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Approachable and Delicious Coffee for All Styles

by Kevin Nealon February 12, 2016

Approachable and Delicious Coffee for All Styles

We pride ourselves on offering coffees that are approachable and delicious for a wide variety of audiences. Yet we also seek out approachable with a twist - coffees that can please the more basic palates out there, but also pack eye-opening flavors that exceed expectations.

With the exception of a few outliers (Geshas, natural processed coffees, other rarities), almost any good and well-roasted Latin American coffee will be approachable. Typica and Bourbon-type coffee varieties and Latin American terroir create the chocolaty, nutty flavors that we've come to expect in coffee.  The expected can be delicious, and some of our past and current Latin American coffees -  Blue Orchid, Eriban Mendoza and Atitlán El Grano for example - stay close to the expected version of tasty.

Those coffees are great but we truly love when we can find a coffee that holds those approachable base flavors of chocolate, nuts, pastries, while also hitting the palate on the same fruit-forward level of some of our East African coffees.  Don Manuel, Doña Lucinda, and starting this week, Alejandro Yucra - these are the Latin American coffees that get us excited as coffee roasters, because these are the coffees that can please your Blue Orchid drinkers and your Kenya Ngandu drinkers alike.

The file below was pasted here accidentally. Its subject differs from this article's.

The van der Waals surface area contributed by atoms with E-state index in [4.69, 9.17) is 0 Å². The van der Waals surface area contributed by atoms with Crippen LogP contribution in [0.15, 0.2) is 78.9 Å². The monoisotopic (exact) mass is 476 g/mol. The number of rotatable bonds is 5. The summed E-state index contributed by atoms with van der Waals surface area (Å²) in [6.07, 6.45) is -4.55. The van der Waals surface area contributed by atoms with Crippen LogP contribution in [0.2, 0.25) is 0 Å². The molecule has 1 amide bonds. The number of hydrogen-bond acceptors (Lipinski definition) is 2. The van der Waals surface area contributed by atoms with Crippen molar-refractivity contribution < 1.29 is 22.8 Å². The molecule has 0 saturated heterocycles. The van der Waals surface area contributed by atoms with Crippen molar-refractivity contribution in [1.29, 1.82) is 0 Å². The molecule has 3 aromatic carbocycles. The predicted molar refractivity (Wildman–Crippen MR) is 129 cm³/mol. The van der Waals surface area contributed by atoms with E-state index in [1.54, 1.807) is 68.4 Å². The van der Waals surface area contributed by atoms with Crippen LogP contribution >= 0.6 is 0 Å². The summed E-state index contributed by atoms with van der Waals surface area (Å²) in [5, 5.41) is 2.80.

Alejandro Yucra has plenty of those approachable flavors of chocolate, hazelnut, and almond pastry. There have been a few cuppings this week when we've remarked that it's almost Ethiopian with its subtle florals, and juicy blackberry taste. There are plenty of factors that influence a coffee's complexity, but high altitude is unmistakably at work here.  At 2100 meters above sea level, Alejandro Yucra's farm is one of the highest in the Huckleberry lineup. This high altitude means a huge temperature drop at nightfall, and coffee plants have to work harder to survive and deliver nutrients to their seeds.  With all the other factors in place, this leads to a coffee bean with fruitier sweetness and more intense and complex acidity.  In Alejandro Yucra, this presents itself as the best of two worlds - the sweet chocolate and nut flavors that make good Latin American coffees approachable, and blackberry brightness that's a pleasant surprise. 




Kevin Nealon
Kevin Nealon

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